928 PM CDT Sat Sep 5 2020 .SYNOPSIS... Issued at 310 PM CDT Sat Sep 5 2020 Expect increasing cloud cover tonight as thunderstorms approach portions of central and northern Illinois late tonight. Most of the area south of I-74 should stay dry. There will be another chance for showers and thunderstorms Sunday evening and night north of I-70 as a cold front moves over the area. The front will stall across Illinois for several days bringing periodic chances for showers and storms through midweek. && .UPDATE... Issued at 925 PM CDT Sat Sep 5 2020 A complex of storms is expected to roll into our NW counties toward 4-5 am tonight, reaching near PIA and the IL river basin between 6 and 7 am. The RAP and HRRR are indicating our northern counties will get affected by the squall line/bow echo as it pushes across northern IL. A 30 KT LLJ will help to fuel the squall line late tonight. Some weakening is expected as the LLJ diminishes around sunrise, but we can not rule out some strong winds in our northern counties between 5 am and 8 am as the southern end of the squall line advances to the E-SE. Elevated instability will be around 1300 J/kg when the storms arrive near PIA, but the base of that LFC will be near 8K ft. Damaging winds will have a harder time getting to the surface from that level, but it could still happen in short bursts. Have adjusted the PoPs after midnight to slow them down a bit and keep them generally confined to areas along and N of I-74 for the most part. The break in the storms for Sunday afternoon and early evening will help the atmosphere recharge, as SW winds crank up to 15-25 mph Sunday afternoon. Some stabilization will occur before the storms arrive in our NW counties between 10 pm and midnight. CAMs are showing a weakening trend with that line as it pushes across our N counties, but isolated severe wind/hail could develop. && .SHORT TERM...(This evening through Sunday) ISSUED AT 310 PM CDT Sat Sep 5 2020 A weak frontal boundary is stalling out over portions of central Illinois this afternoon, and will lay out along the I-72 corridor overnight before lifting back north as a warm front. Weather should be generally remain quiet rest of today despite the presence of the front, owing to deep column of dry air over the region and building heights aloft. Upstream, a modest shortwave is digging into Montana early this afternoon and another stronger wave is expected to dig across the Canadian Rockies overnight. A strong low/mid level response is anticipated to take place this evening across the central and northern Plains as surface lows deepen and southwest flow ramps up. A strong low level jet is poised to develop overnight, initially setting up across the mid Missouri Valley with Thunderstorms developing on the nose of the LLJ from central IA into southern MN. These storms are expected to propagate ESE overnight along the instability gradient associated with the aforementioned warm front lifting north across central Illinois. Latest suite of guidance suggest storms may build as far south as roughly the I-74 corridor, though some do keep storms just north of the local forecast area. This initial round of storms would arrive into central Illinois during the predawn or early morning hours Sunday. Expect weakening trends at this point as the LLJ veers and weakens, but cannot completely rule out any strong to severe storms reaching the local area. Surface low will continue to deepen across Ontario through the day Sunday while a cold front pushes southeast across the Upper Midwest and into Illinois late in the evening and overnight. Tightening pressure gradient will result in breezy southwest winds through the day Sunday and will help transport warm and moist air back into the region. Dew points will rise back to around 70F Sunday afternoon with temperatures in the mid to upper 80s. This will coincide with steep mid-level lapse rates advecting overhead. H5-H7 lapse rates of 8.0-8.5C/km will be in place by mid evening contributing to moderately strong MLCAPE of 2000-2500 J/kg across the Illinois River Valley. While instability does weaken with the front passing through the local area overnight, strong boundary layer flow will help overcome this some and keep storms going through the night, albeit with a diminishing severe threat. In addition, deep layer shear across the region will be strong (40-45kt across northern counties) with large cyclonically curved hodographs. 0-3km shear in particularly looks impressive with 30-35kt magnitude expected, again strongest in the north. Storms should develop upstream from eastern IA into southern WI then move SE as they congeal into a line of storms with attendant severe wind threat and QLCS tornado threat. As this line enters portions of central Illinois late in the evening, there will be an ongoing severe threat, but that threat should slowly fade with time and southward extent as storms outrun the stronger shear to the north and instability wanes after sunset. .LONG TERM...(Sunday night through Saturday) ISSUED AT 310 PM CDT Sat Sep 5 2020 A broad upper trough will be in place to start the week, spanning much of the country. A strong shortwave is progged to lift across the Canadian Prairies and James Bay Monday while attendant deepening surface low helps to drive a strong cold front south into portions of the Midwest. Meanwhile, a second potent shortwave digs across British Columbia into the Pacific Northwest eventually closing off and reaching the southern Great Plains late Tuesday. A sharp baroclinic zone will be present between the two shortwaves and this zone is expected to pivot over the Midwest through the first half of the week, then gradually shift east through the latter half of the week. We are starting to see much better model agreement, particularly between the GFS and ECMWF with respect to timing and track of the low. The NAM is also in line at least through the end of its run Tuesday evening. The Canadian model continues to hold onto a slower solution with the progression of the H5 closed low and now is an outlier. Through the first half of the week, temperatures should generally be on the warmer side, with the exception of the Illinois River Valley and areas northwest which will see sharp temperature contrast NW to SE across the area. Thursday and Friday will see the temperatures cooling across the remainder of central Illinois as the colder air gradually spreads east. In general next week, expect temperatures well into the 80s on the warm side of the baroclinic zone, then expect highs only in the 60s on the cool side. There will also be daily precip chances across central Illinois until the front passes through. The best chance will be later Monday through Tuesday as an axis of strong mid level WAA and F-gen develops across the mid to upper Mississippi Valley in response to deepening west coast trough. && .AVIATION...(For the 00Z TAFS through 00Z Sunday evening) Issued at 700 PM CDT Sat Sep 5 2020 The gusty westerly winds from this afternoon have diminished with diurnal cooling and decreased mixing. All TAF sites are less than 10KT as of 00z/7pm. High surface pressure will continue to provide clear skies for the major of the overnight. The next issue of concern is a squall line of storms that is projected to roll through S MN through Iowa into NW Illinois by late tonight. The HRRR has the storms timed into PIA around 12z/7am, BMI by 13z and CMI by 14z. There could be strong winds with the gust front. Winds will increase from the SW behind the line of storms, with 15g27kt possible by early afternoon. Another wave of storms is projected for mid to late evening on Sunday, but that is just beyond this TAF period. && .ILX WATCHES/WARNINGS/ADVISORIES... NONE. && $$ UPDATE...Shimon SYNOPSIS...Deubelbeiss SHORT TERM...Deubelbeiss LONG TERM...Deubelbeiss AVIATION...Shimon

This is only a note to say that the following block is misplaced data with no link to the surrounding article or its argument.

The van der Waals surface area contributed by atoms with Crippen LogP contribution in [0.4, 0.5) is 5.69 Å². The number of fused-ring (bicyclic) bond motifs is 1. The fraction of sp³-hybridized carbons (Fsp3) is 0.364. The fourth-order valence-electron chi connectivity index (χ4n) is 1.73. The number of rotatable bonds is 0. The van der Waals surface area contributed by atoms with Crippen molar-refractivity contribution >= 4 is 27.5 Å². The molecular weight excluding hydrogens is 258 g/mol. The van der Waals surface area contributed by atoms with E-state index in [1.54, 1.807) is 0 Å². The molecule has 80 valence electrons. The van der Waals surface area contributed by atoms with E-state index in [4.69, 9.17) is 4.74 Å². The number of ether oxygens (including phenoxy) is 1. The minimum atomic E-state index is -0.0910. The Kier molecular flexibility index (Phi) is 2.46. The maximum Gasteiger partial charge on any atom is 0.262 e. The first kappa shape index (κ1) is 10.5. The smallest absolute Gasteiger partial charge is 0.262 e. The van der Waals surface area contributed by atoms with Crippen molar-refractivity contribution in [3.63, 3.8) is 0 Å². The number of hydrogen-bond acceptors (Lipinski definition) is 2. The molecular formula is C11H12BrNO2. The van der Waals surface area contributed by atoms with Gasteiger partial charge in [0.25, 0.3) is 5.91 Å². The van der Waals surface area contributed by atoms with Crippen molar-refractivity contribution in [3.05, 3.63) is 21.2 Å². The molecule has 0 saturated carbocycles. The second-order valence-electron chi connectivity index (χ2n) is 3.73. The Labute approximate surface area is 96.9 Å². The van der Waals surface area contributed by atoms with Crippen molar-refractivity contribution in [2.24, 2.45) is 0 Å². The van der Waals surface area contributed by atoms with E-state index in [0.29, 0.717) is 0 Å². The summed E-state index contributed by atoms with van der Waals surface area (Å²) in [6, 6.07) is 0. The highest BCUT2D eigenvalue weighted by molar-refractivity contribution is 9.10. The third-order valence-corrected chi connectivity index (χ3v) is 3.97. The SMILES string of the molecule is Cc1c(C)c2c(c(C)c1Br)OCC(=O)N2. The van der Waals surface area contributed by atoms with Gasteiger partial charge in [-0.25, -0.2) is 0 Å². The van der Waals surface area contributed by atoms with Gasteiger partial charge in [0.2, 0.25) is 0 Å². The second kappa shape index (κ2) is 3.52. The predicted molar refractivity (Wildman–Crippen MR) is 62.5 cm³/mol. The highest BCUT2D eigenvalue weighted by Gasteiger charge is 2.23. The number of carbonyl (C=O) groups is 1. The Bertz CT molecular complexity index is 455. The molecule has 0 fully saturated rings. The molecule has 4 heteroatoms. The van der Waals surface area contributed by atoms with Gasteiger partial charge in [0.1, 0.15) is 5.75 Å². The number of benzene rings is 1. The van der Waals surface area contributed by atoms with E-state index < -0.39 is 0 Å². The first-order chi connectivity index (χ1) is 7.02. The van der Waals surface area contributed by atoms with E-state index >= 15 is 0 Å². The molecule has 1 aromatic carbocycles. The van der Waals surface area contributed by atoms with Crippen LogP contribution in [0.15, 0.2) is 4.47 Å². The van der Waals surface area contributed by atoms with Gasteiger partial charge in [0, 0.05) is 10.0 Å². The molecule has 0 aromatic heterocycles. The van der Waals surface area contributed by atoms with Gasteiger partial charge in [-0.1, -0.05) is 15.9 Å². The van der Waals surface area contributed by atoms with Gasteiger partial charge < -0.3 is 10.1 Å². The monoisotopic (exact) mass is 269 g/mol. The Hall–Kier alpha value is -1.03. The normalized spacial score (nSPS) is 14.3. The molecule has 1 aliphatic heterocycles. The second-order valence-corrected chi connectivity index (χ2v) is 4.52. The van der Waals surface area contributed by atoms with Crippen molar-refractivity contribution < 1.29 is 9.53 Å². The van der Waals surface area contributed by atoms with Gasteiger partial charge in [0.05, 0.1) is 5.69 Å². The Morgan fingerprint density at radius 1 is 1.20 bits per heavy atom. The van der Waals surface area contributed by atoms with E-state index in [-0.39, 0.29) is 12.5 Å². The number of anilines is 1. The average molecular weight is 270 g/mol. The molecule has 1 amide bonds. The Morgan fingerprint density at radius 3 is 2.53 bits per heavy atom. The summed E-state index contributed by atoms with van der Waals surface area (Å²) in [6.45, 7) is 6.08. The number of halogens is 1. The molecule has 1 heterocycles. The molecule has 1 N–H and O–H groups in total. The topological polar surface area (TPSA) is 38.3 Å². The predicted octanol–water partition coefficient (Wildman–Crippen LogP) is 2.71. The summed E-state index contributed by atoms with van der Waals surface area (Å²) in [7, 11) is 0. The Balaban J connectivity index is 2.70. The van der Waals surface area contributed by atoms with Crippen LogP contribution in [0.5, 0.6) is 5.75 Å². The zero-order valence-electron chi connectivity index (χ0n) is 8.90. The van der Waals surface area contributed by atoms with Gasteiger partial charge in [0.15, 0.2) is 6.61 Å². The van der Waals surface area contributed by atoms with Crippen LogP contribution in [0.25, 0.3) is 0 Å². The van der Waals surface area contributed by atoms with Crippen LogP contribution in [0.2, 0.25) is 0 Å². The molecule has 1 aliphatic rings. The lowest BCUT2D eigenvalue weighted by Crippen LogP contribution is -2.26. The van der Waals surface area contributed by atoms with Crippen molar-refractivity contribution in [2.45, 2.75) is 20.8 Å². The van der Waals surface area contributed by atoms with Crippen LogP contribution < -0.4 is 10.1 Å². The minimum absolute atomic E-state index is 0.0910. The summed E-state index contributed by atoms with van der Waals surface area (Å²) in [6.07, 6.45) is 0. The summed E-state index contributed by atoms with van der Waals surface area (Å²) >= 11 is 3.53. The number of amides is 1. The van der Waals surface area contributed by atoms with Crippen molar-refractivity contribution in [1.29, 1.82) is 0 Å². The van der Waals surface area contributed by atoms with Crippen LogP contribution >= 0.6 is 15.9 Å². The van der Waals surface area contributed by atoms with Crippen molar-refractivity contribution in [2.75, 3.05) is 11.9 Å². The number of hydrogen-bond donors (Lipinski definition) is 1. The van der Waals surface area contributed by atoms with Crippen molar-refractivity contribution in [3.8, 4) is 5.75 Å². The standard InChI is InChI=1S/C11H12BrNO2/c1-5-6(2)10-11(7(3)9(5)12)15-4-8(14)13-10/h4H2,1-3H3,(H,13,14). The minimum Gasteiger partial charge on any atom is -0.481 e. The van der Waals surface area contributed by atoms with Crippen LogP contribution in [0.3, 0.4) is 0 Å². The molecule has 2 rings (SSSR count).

Area Forecast Discussion